“Intelligence, enthusiasm, and endurance” seems to epitomize Thomas. Far from the stereotype of a maths geek, he is described as “sunny, funny and philosophical.” Wise beyond his years, he understands the genius in storytelling. On books, he says, “Separating the world into facts lacks truth. Just stringing facts together doesn’t describe the world as people know it and experience it.”

Image attribute/source: Thomas Frith /

Sunday, August 30, 2015

Wise Words

We can’t win this World Cup by having something ordinary – we have to bring something extraordinary.

All Blacks Head Coach, Steve Hansen.


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Thursday, August 27, 2015

Dinner for One

Cooking for one doesn’t have to mean eggs on toast. Nor does it have to mean cooking something and eating it for five days straight. Nor does it have to mean the old ‘what am I going to have for dinner tonight’ chestnut, whiling away precious minutes of the day, trawling the aisles of the supermarket for inspiration. (Of course, it’s not only solo diners who suffer from this!)

I’m Chairman of My Food Bag recently we launched My Own Food Bag. It’s My Food Bag for one. Good news for one-person households, which are projected to be the fastest-growing household type, estimated to account for almost one-third of all households by 2031.

The My Own Food Bag meal options are full of seasonal quality ingredients for the single diner to cook at home, including four quick and delicious recipes to feed one adult for three nights, and to feed two adults for one night, opening the door to a weekly visitor, or a guest appearance at the dinner table, or tasty leftovers for lunch the following day. I like it.

My Food Bag now offers six different weekly food packages that cater to different households and real people and what they want and need. They worry about what you’re having for dinner, so that you don’t have to. If you’re worried about what someone else is having for dinner, My Food Bag can help them too.

The idiom ‘hit the nail on the head’ doesn’t need a lot of explanation. I think it fits the bill for My Food Bag.

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Wednesday, August 26, 2015

Think Broader, Closer, Younger

Tony Fadell is known as the mercurial “godfather” of the iPod and described as a born tinkerer with a combative reputation. His passion for life and design is contagious. In a recent TED Talk he spoke about the little things humans notice at first and perhaps become slightly perturbed by, and then invariably stop noticing as we get used to them, through a process called habituation. As a designer, he wants to fix those little things, by trying “to see the world the way it really is, not the way we think it is. Why? Because it’s easy to solve a problem that almost everyone sees. But it’s hard to solve a problem that almost no one sees.”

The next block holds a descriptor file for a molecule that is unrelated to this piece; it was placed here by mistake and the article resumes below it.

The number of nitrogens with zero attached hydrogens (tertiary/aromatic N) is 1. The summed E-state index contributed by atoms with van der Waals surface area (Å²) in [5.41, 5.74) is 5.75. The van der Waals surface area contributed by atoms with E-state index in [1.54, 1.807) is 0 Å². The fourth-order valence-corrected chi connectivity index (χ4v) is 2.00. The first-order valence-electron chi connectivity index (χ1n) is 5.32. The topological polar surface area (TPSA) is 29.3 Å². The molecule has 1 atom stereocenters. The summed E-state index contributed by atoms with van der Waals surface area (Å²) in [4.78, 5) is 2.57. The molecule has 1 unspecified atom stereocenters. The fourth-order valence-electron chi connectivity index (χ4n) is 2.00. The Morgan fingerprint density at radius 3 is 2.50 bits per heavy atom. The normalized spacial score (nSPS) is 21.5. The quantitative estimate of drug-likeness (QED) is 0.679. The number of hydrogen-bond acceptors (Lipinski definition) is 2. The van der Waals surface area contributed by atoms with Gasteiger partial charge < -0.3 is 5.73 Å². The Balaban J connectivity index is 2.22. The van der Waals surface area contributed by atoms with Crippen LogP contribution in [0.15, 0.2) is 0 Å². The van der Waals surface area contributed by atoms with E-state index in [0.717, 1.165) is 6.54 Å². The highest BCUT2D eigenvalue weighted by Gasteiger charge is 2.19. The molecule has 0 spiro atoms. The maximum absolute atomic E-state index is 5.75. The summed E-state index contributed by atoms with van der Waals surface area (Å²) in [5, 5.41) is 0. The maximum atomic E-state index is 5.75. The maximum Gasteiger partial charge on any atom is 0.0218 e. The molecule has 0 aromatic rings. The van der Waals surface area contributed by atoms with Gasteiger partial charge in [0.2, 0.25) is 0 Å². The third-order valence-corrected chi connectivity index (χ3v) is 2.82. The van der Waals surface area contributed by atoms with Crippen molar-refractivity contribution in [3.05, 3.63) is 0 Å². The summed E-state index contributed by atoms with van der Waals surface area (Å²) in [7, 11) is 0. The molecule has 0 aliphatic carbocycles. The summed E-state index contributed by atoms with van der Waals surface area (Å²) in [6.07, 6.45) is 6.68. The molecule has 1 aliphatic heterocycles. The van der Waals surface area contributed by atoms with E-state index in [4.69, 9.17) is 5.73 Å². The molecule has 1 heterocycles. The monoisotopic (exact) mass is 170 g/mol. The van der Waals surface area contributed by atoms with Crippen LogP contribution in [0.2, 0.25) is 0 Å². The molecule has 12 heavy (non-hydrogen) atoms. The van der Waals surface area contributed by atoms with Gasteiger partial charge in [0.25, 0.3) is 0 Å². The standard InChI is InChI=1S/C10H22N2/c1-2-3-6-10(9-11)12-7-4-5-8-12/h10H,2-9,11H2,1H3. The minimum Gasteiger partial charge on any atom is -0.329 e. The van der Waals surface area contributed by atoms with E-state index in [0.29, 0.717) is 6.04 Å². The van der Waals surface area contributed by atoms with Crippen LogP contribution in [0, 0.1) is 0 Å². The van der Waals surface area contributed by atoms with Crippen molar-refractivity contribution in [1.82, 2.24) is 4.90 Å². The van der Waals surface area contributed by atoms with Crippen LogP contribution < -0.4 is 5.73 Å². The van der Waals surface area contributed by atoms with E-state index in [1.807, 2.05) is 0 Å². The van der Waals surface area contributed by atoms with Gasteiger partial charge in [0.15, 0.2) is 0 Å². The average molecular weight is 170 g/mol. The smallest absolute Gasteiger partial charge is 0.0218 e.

The tips he offers for ‘fixing’ habituation reflect his creative approach, his meticulous attention to detail and his drive to make the world a better place through design. First, look broader. Take a step back and consider the elements of a project or problem…consider removing one or combining them. Second, look closer. Focus on the tiny details that you typically overlook. Can you fix them? Would it make a difference to the consumer? Third, think younger. What would a child ask or say? Encourage the young minds around you to contribute. Ensure they’re part of your team.

After leaving Apple and taking a break, Fadell founded Nest, which “reinvents unloved but important home products” with a focus on “delighting consumers with simple, beautiful and thoughtful hardware, software and services.” He sold it to Google last year, but not before making some serious progress towards disrupting technology in your home in the best possible way.

Fadell talks about the future of the internet in a recent article on The Wall Street Journal. “Like a library,” he says, so long as you know where to look or you know the right question to task. He predicts that soon it “will be everywhere and in everything,” helping us to make more informed decisions as we navigate our way through daily life.

For those of us who are connected to the internet (note that apparently 4.4 billion people worldwide are still offline) it’s quickly becoming one of life’s necessities, right up there with our physiological needs on Maslow’s Hierarchy. But it’s not just people who will be more connected in the future. Devices will be too. Of course, computers and phones, but also appliances and armchairs. One of the major transitions that we’re going to see is a move from a reactive approach (where the internet will do things when we tell it to) to a proactive approach (where the internet will do things before we tell it to).

The future for Fadell seems big. Why doesn’t he just sit back and bask in the already hugely successful products of his labor? “I gotta keep growing,” he says. “Because I’m old, but I’m not that old. I’ve still got a lot of years ahead of me, and I’m not just going to sit here.”

Image attribute/source: Tony_Fadell /